Do most of your students take piano exams? Do most of your students need to take piano exams? Are your re-registration rates not what you’d like them to be? Are piano exams to blame?
What is the purpose of a piano exam? I can only think of four (or maybe I only want to think of four) and I want to challenge three of them.
Purpose #1 – A goal to be achieved.
This purpose has some validity. Without recognizable goals students WILL lose interest in the piano. But does an exam really have to be a goal?
Purpose #2 – A learning experience.
A good examiner can provide a plethora of valuable information. A bad examiner will waste a lot of time and money. Why does a learning experience have to be graded? I have seen exciting, captivating master classes where students learn a ton all the while avoiding the pressure of being marked.
Purpose #3 – Future Piano Studies
This is the only purpose I believe to be of any value. Various post-secondary institutions require documentation of a piano player’s abilities. If you have students that will make a living playing piano then by all means the exam route is the way to go. Are all of your students bound for the concert stage?
Purpose #4 – Bragging Rights
Parents and teachers love the idea of their little piano players playing beyond their expectations. It is a badge of honour parents can display proudly as their kids progress rapidly through the grades.
If it’s not already crystal clear, I’m not a huge fan of piano exams. Certainly not in the way they are being implemented today. In most piano studios, exams are a given… a destination every student starts working towards the moment you hit the bench.
And if every one of your students is working towards an exam, your studio could be at risk! Exams paint every student with the same brush. They assume all students enjoy the same “test pieces”… when in fact very few students enjoy the “test pieces” at all. And yet, many piano teachers make all of their students practice and prepare these pieces for a large portion of each school year. To me this sounds ridiculous… students being forced to play pieces that have absolutely no meaning to them for long periods of time. No wonder they don’t re-register! Students who are marked favourably on their exams may feel good about themselves (or they may not care). However, students who receive less than desirable marks immediately gain a negative attitude towards their piano skills. Is this quick “snap-shot” of their abilities (wrapped in bundles of nerves and anxiety) really worth damaging their musical self-image? Will they ever play those pieces again (most likely they are sick to death of them). If not – why do we care so much about the piece-specific comments the examiners provide?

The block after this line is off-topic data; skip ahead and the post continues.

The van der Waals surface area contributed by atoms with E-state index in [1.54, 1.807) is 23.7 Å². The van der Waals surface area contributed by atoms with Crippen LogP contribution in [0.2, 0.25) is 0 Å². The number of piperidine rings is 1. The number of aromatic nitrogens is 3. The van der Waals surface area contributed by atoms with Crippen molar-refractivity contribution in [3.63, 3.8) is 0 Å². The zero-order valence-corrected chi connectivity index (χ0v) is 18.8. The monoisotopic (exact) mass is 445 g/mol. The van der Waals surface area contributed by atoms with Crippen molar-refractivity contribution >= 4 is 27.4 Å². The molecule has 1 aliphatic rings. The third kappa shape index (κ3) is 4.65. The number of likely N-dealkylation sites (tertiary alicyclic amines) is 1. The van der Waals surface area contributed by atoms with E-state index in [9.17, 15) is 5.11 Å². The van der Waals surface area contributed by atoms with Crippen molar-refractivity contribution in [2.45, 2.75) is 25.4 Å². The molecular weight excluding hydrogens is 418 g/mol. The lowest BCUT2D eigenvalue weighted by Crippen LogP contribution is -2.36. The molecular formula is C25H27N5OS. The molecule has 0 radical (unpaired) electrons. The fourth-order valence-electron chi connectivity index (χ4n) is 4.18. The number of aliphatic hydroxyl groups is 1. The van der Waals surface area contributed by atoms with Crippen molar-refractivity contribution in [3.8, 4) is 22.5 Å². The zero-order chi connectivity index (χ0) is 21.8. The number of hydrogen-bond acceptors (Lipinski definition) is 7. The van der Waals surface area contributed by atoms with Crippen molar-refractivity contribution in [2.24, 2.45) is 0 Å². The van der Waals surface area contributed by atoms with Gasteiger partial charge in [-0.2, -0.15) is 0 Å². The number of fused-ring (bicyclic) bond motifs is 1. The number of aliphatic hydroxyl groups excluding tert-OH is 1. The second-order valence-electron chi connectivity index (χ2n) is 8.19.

If you want to find piano students and keep your piano teaching studio running strong, seriously consider whether most of your students need to prepare for piano exams. Are there alternative ways of teaching that provide the same benefits of an exam?
And lastly… don’t worry about what the parents think. Parents don’t sign their kids up because they want them to take piano exams. They sign their kids up because they want them to learn the piano in a supportive, encouraging and stimulating environment. If their kids come home with a passion for the piano that keeps them practicing for hours, they won’t care if “little Sarah’s” in Grade 1, 2, or 99!